Snap CircuitsIt's that time of year again, when you have to figure out what the heck to buy for the autistic child on your holiday shopping list. Depending where they are on the spectrum, kids with autism may be after the goodies on the hot holiday toy list, but then again, they may not be!

So what are your can't-fail tips for buying them something that will be a hit? The Stir asked moms of some kids on the spectrum for a little help to make your shopping easier this year.

Carol Greenburg knows the holiday shopping struggle all too well. Greenburg is editor of The Thinking Person's Guide to Autism and mom of a 10-year-old with autism. She's also East Coast regional director of the Autism Women's Network, and she is often asked what the perfect gift for an autistic child might be.

"I don't know what the perfect gift for any autistic child is," she says with a laugh. "What's the perfect gift for any neuro-typical child?"

Like shopping for any other kid, you want to get an autistic child something they will enjoy, Greenburg says, not some one-size-fits-all present. The challenge is in balancing the need to provide them with gifts that help them build their skills with gifts that they will really like.

"You need to think about what you want to work on, but also what will be the most fun, the most enticing," she says.

When in doubt, the special needs advocate suggests, play to their interests. "Autistic kids, and autistic people in general, tend to have special interests -- what some people call obsessions. The way to an autistic child's heart, the way to connect with an autistic child is to follow their interests! Don't be afraid that you're giving in to some obsession!"

Remember to consider the child first, Greenburg adds, not what age recommendation is on the toy box, but what the child is actually interested in and developmentally able to do at this moment in time.

Still looking for some great ideas? Greenburg and several other moms of kids on the spectrum gave a few ideas of what has worked with their kids!

Which one of these do you see working for your kids? Any other great ideas? 

Guyot Designs Squishy Bowl and Cup Set; $9.93

Shannon Rosa, who blogs about her family at Squidalicious, tries to ensure that gifts for son Leo, who is 12 and autistic, are about him and what he actually enjoys rather than what other people think he or a child his age should enjoy.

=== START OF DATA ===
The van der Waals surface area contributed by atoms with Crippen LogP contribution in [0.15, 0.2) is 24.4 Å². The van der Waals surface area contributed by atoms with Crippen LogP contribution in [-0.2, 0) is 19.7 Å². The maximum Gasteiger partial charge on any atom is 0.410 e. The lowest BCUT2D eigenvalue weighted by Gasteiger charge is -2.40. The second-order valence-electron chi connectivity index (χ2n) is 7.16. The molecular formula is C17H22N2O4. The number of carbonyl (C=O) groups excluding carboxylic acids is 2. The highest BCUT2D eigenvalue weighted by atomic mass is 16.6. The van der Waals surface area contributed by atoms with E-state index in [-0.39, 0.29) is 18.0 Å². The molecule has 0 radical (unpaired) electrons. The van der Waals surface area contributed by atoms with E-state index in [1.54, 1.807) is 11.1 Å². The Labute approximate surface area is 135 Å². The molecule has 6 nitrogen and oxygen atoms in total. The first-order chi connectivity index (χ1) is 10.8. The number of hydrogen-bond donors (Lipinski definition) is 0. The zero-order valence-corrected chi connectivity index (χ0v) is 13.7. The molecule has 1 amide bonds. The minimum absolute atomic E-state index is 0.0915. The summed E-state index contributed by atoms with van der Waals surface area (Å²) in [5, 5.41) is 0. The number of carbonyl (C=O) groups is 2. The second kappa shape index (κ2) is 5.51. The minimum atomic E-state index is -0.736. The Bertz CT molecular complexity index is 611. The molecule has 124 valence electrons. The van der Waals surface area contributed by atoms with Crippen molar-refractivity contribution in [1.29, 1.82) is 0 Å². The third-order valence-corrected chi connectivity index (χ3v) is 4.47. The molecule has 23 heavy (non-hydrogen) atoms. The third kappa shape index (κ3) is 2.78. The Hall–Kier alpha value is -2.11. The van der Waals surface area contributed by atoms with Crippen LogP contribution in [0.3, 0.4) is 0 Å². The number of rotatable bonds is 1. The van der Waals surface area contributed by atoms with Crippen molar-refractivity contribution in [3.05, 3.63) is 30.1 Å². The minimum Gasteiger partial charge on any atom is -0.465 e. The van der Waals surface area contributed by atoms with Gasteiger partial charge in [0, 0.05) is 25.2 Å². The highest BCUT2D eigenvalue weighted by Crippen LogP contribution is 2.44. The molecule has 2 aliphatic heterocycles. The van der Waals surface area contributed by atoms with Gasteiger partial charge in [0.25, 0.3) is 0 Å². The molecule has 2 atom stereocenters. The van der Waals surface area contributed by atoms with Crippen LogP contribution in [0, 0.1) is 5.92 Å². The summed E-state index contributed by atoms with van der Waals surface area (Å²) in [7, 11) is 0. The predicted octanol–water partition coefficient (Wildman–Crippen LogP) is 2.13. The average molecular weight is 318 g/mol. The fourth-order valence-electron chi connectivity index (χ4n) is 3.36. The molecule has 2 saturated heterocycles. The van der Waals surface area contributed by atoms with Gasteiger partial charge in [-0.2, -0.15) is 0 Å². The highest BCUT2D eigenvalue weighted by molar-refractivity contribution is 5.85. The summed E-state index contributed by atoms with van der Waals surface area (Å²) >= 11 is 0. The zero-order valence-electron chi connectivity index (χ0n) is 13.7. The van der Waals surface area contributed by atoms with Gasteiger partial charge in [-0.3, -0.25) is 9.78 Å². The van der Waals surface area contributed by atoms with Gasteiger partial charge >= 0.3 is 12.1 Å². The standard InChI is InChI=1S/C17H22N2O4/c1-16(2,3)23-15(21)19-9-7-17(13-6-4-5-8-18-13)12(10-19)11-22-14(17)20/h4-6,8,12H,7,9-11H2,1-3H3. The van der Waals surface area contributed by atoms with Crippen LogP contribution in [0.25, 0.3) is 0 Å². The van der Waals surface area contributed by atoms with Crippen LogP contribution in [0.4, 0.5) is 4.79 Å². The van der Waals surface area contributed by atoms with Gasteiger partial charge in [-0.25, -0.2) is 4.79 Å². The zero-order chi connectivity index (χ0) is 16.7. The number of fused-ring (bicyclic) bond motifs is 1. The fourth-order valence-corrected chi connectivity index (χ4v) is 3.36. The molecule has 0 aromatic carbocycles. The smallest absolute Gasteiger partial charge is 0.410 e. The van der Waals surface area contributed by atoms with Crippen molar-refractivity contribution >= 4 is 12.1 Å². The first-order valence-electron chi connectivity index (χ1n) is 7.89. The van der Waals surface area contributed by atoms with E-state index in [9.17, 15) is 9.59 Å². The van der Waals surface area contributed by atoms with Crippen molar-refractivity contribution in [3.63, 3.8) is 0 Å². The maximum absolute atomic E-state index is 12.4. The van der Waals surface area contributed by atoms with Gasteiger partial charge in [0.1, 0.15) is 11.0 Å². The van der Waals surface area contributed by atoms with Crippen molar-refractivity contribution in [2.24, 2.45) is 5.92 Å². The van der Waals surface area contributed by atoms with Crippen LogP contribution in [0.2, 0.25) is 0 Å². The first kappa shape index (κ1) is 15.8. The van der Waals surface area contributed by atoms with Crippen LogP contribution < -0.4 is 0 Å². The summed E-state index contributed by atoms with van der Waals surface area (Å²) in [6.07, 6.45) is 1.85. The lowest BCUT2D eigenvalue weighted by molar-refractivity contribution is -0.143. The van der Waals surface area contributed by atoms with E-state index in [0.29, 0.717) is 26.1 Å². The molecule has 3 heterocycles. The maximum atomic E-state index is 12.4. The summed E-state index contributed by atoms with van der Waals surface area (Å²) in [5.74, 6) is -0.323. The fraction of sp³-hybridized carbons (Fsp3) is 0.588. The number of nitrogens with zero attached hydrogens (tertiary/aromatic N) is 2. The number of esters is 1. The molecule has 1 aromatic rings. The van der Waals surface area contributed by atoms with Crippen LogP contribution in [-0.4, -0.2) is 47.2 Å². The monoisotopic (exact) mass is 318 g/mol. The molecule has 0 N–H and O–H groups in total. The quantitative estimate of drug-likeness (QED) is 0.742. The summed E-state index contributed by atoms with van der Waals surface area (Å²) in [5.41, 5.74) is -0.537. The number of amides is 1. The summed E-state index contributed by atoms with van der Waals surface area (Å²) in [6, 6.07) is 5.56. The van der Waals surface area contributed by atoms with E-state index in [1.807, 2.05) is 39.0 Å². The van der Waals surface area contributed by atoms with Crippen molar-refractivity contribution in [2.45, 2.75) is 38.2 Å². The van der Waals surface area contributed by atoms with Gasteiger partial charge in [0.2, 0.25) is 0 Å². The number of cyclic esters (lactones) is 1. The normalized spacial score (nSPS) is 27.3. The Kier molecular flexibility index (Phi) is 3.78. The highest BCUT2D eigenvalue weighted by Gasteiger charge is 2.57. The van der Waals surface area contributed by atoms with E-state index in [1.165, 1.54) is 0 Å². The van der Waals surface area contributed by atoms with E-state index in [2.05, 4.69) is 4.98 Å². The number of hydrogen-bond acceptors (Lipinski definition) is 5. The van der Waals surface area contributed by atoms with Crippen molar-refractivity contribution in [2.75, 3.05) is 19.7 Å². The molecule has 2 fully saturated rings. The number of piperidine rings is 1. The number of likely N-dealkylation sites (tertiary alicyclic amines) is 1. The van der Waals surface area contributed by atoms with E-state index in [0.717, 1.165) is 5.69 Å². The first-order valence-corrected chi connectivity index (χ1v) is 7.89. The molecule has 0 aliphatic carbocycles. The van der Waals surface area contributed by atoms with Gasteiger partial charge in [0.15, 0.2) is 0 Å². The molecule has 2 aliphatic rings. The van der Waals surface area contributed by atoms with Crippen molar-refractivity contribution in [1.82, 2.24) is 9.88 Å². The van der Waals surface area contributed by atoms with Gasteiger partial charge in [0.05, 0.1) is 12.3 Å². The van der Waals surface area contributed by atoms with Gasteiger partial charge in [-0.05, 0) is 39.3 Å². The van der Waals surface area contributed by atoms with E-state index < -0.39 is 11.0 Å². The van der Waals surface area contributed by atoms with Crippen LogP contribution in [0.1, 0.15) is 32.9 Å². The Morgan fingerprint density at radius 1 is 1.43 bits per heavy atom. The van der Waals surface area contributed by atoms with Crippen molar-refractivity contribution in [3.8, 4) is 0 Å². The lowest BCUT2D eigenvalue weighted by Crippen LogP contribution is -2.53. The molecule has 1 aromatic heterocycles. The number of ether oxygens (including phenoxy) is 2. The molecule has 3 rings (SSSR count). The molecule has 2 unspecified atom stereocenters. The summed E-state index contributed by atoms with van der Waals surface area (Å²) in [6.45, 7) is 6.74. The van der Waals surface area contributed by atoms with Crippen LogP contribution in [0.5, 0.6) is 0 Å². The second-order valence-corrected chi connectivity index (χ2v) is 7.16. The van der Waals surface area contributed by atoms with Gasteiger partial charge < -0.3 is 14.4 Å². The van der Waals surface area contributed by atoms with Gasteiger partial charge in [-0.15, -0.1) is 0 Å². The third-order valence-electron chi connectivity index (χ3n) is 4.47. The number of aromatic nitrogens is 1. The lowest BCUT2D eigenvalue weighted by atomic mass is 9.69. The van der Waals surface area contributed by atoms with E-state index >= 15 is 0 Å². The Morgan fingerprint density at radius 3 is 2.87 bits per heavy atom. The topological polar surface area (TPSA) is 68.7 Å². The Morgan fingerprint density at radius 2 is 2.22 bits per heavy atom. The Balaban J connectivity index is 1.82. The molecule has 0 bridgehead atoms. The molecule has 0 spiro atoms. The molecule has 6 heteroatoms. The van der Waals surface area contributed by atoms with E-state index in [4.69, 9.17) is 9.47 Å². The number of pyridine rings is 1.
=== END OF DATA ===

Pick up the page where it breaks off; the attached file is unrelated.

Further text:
"He adores fidget or stim items, like his current beloved Guyot silcone Squishy Bowl and Cup Set," Rosa explains. "The cup or bowl let him keep his hands busy -- he can twist and turn and stretch and bend them, and carry them everywhere. Plus, the soft silicone is so touchable, everyone who handles them wants a set for themselves!"

Snap Circuits; $58.95

Jean Winegardner, better known in the blogosphere as the mom behind Stimeyland, has a 9-year-old son who was diagnosed with Asperger's just this year. When The Stir asked her for Jack's favorite toy, she said Snap Circuits are a hands-down win.

"They are cool, because they are not too complicated to put together and come with detailed directions," Winegardner explains. "But they teach kids to follow diagrams and they have a big payoff if you put it together right, because lights flash or propellers take off. Jack has even tried to make up some circuits of his own!"

Pin Art Tactile Fidget; $21.99

Leigh Merryday, blogger at Flappiness Is... and mom to 3-year-old autistic son Callum, recommends pin art like this for kids to express their creativity and experience the tactile feedback they crave. Callum is fascinated by this one!

LEGO Builders of Tomorrow Set; $29.99

LEGO is highly popular with a lot of kids on the spectrum -- to the point where there are LEGO clubs specifically for autistic kids. Mom Erin Mast prefers LEGO sets with "no preconcieved plan for building" for her boys on the spectrum because "it encourages creativity and problem solving."

This set includes 650 pieces of various sizes and colors and certainly fits the bill. As the item description states: "The only limit is your imagination!" Let the thinking outside the box begin!

Step-On Piano; $98.95

This step-on piano isn't "just" good for people trying to re-create the famous scene from Tom Hanks' Big. It's also great for little sensory seekers, says mom Leigh Merryday of Flappiness Is...

Gift of an Experience (price varies)

You don't always have to think about buying another toy for the house. Both Greenburg and Shannon Rosa of Squidalicious suggest gifting experiences that are great for kids.

Rosa has even come up with a way to make the experience "unwrappable" for Christmas or Hannukah:

"A custom photo book of a favorite experience, place, trip -- or of his favorite people. You can make books through any number of services, and I recommend the extra-sturdy padded hardcover editions when available. Leo loves revisiting past moments at his own pace, and having all his favorite people in one place -- and he treats his photo books like talismans. If your child is working on reading, you can include captions of appropriate complexity. Don't tell Leo, but this year he's getting a book about going to Disneyland!"

Guess Who? Game; $17.99

Mom Erin Mast has sons who are on the spectrum, and she swears by this board game. "It challenges turn taking and encourages a child to recognize differences in particular people, animals or items," she explains.

Gak; $9.75

Carol Greenburg's son 10-year-old son has limited verbal skills, but he is very tactile. He loves rubber balls with stretchy things that he can pull on or playing with slime. You can buy some, or make your own!